The Police Use Many Techniques to Test
a DUI Suspect For Alcohol & Drug Consumption.
These Tests Typically Include Standard
Roadside Field Sobriety Testing...
...Breath Testing, Urine
Testing and Blood Testing.
I Use a Number of DUI Defense Strategies that Can
Mitigate Evidence Obtained Through These Tests.
These Strategies Can Also Help to Get
Your Case Dismissed or Reduced.
Find Out How Below...
How do Ohio Police Officers, Sheriff’s Deputies, and State Highway Patrolmen ascertain your Blood Alcohol Concentration (BAC)? By testing your breath. Breath alcohol tests measure your blood to breath ratio. In theory, the breath alcohol/blood alcohol ratio should be 2,100:1.
Since the earliest days of medicine, doctors have known that the study of human breath was important to diagnosing a patient. As such, many advocates argue that breath is one of the most accurate ways to measure someone’s BAC. This is because blood flows through the lungs, where gas is exchanged. The molecules from the alcohol in the blood are transferred to the lungs and expelled during breathing.
The first breath test for alcohol was developed in the 1930’s by Dr. R. N. Harger. It was appropriately named The Drunkometer. Subsequently, in the 1940’s, the Intoximeter was invented by Glenn Forrester and that was followed by the Alcometer, invented by Professor Leon Greenberg. All of the machines measured the breath alcohol to blood alcohol levels of lung air samples.
Before these breath-testing devices were invented, the only way to determine BAC was through blood or urine testing, both of which were expensive and time-consuming. In the 1950’s, an Indiana police officer named Robert Borkenstein invented a machine called the Breathalyzer. Due to its portability, the device quickly became popular at police departments across the country.
The early breath testers obtained samples by requiring the individual to blow up a balloon. This provided the tester with a deep air lung sample. The air from the balloon was then let out over photoelectric chemicals, which changed color if there was alcohol present. The deeper the colors changed, the higher the BAC. However, the results of this device were often challenged because the test was known to produce false results. Indeed, just using mouthwash that contained alcohol before giving the breath sample could result in a false, inflated reading.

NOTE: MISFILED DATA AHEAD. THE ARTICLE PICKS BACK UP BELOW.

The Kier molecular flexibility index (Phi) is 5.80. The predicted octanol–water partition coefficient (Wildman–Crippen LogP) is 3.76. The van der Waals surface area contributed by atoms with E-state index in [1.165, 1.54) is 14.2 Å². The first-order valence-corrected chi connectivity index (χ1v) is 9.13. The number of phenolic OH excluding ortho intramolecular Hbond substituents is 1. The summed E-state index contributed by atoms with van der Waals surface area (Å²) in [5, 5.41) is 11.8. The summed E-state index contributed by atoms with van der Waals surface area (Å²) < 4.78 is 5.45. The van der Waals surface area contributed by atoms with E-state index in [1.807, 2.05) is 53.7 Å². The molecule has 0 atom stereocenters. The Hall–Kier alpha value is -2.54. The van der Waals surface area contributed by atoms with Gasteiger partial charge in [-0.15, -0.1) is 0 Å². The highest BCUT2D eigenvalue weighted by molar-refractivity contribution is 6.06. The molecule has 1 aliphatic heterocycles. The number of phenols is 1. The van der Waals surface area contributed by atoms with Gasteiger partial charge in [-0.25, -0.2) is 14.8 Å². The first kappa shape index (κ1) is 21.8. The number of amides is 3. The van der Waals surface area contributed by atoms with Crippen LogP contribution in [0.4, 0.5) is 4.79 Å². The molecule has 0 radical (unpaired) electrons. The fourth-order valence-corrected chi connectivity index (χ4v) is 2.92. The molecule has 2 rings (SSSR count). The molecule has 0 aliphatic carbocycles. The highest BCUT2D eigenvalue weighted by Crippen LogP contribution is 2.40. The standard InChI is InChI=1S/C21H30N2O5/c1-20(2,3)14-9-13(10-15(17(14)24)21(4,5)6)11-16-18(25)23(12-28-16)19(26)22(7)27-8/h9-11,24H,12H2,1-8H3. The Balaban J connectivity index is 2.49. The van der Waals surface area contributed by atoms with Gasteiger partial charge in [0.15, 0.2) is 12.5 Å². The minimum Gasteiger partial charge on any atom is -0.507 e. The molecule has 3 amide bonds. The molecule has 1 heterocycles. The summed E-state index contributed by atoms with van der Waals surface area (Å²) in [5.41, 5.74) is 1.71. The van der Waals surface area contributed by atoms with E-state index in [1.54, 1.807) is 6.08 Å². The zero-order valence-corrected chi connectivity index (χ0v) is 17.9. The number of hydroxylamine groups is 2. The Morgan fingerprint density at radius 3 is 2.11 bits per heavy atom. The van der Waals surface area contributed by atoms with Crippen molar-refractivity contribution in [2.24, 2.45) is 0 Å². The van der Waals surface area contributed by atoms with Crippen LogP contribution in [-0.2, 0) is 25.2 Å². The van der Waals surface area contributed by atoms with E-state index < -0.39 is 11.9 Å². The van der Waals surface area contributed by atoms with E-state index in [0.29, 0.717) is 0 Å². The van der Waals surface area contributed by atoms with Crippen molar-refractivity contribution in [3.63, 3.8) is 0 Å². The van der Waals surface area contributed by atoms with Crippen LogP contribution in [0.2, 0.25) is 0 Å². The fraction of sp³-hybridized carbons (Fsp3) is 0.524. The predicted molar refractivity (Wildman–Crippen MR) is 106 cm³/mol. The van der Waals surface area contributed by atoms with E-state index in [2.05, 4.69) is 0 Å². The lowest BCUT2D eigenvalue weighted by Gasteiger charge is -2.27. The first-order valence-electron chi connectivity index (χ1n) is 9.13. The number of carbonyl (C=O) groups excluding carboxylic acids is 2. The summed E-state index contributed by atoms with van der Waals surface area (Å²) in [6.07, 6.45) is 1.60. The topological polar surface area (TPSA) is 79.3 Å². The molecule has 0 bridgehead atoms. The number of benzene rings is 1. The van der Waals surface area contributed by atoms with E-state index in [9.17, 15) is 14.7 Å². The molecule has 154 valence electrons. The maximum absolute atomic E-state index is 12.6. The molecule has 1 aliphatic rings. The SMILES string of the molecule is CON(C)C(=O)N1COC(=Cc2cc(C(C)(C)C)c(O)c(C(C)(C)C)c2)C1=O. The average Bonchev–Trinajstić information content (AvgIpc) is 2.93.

By the 1980s, as attorneys successfully challenged the results in court, these chemical breath tests became less common and today, infrared breath tests are used by police departments around the country, although they are widely criticized as being unreliable and inconsistent.
In Ohio, the following breath testing machines are permitted by law: (a) BAC Datamaster; (b) Intoxilyzer 5000; and (c) Intoxilyzer 8000. If you have an Ohio DUI case, you should consider talking to a top Ohio DUI lawyer to see if he can get the case dismissed or reduced to a lesser offense. The penalties on these pages only apply to drivers who are convicted of DUI/OVI. An experienced Ohio DUI lawyer may be able to prevent that from happening.
No Ohio DUI/OVI/drinking and driving arrest is perfect and the best Ohio DUI/OVI lawyers knows this. Most Ohio DUI/OVI investigations include a number of witnesses, including police officers and the personnel who collect, store and test chemical samples. These witnesses are human and they make mistakes. Further, most Ohio DUI/OVI investigations include a breath testing device or other testing equipment that is not always maintained according to current Ohio DUI/OVI regulations.
There are over 1 million laws in the United States. I am a top Ohio DUI/OVI defense lawyer who devotes his entire practice to ONE. Because of my experience and concentrated focus, I know the Ohio DUI/OVI laws better than most attorneys in the state. I am passionate about Ohio DUI/OVI defense and I get results, however, I only accept a limited number of clients. If you’re serious about your case and want a top Ohio DUI/OVI lawyer on your team, call me, the Ohio DUI Dude at 1-844-DUI-DUDE.